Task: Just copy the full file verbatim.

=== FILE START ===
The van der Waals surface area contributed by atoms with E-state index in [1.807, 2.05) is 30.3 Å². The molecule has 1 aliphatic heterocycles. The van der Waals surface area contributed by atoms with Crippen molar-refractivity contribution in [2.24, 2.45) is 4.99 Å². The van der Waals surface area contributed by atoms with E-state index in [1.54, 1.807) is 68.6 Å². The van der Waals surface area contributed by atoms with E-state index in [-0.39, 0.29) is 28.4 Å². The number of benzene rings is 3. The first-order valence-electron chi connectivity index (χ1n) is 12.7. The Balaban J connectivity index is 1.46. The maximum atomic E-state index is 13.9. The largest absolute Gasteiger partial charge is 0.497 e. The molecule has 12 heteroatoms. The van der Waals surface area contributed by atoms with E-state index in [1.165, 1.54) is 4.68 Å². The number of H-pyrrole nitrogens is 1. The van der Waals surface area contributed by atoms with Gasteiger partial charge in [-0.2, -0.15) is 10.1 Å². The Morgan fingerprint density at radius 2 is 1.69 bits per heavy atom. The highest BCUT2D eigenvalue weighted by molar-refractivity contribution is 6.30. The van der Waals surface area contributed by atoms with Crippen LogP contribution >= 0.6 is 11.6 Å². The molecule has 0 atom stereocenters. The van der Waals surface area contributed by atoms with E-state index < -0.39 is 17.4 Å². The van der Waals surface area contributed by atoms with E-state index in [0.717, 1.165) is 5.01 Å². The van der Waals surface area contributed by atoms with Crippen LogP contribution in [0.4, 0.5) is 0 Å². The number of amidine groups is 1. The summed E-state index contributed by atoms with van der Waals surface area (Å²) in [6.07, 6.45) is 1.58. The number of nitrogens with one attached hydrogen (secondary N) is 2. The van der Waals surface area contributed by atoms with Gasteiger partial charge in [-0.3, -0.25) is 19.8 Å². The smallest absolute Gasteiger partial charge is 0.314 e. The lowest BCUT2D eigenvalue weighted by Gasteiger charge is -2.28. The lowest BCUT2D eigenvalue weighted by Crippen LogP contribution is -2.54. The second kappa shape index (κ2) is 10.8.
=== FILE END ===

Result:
The van der Waals surface area contributed by atoms with E-state index in [1.807, 2.05) is 30.3 Å². The molecule has 1 aliphatic heterocycles. The van der Waals surface area contributed by atoms with Crippen molar-refractivity contribution in [2.24, 2.45) is 4.99 Å². The van der Waals surface area contributed by atoms with E-state index in [1.54, 1.807) is 68.6 Å². The van der Waals surface area contributed by atoms with E-state index in [-0.39, 0.29) is 28.4 Å². The number of benzene rings is 3. The first-order valence-electron chi connectivity index (χ1n) is 12.7. The Balaban J connectivity index is 1.46. The maximum atomic E-state index is 13.9. The largest absolute Gasteiger partial charge is 0.497 e. The molecule has 12 heteroatoms. The van der Waals surface area contributed by atoms with E-state index in [1.165, 1.54) is 4.68 Å². The number of H-pyrrole nitrogens is 1. The van der Waals surface area contributed by atoms with Gasteiger partial charge in [-0.2, -0.15) is 10.1 Å². The Morgan fingerprint density at radius 2 is 1.69 bits per heavy atom. The highest BCUT2D eigenvalue weighted by molar-refractivity contribution is 6.30. The van der Waals surface area contributed by atoms with Crippen LogP contribution >= 0.6 is 11.6 Å². The molecule has 0 atom stereocenters. The van der Waals surface area contributed by atoms with E-state index < -0.39 is 17.4 Å². The van der Waals surface area contributed by atoms with E-state index in [0.717, 1.165) is 5.01 Å². The van der Waals surface area contributed by atoms with Crippen LogP contribution in [0.4, 0.5) is 0 Å². The number of amidine groups is 1. The summed E-state index contributed by atoms with van der Waals surface area (Å²) in [6.07, 6.45) is 1.58. The number of nitrogens with one attached hydrogen (secondary N) is 2. The van der Waals surface area contributed by atoms with Gasteiger partial charge in [-0.3, -0.25) is 19.8 Å². The smallest absolute Gasteiger partial charge is 0.314 e. The lowest BCUT2D eigenvalue weighted by Gasteiger charge is -2.28. The lowest BCUT2D eigenvalue weighted by Crippen LogP contribution is -2.54. The second kappa shape index (κ2) is 10.8.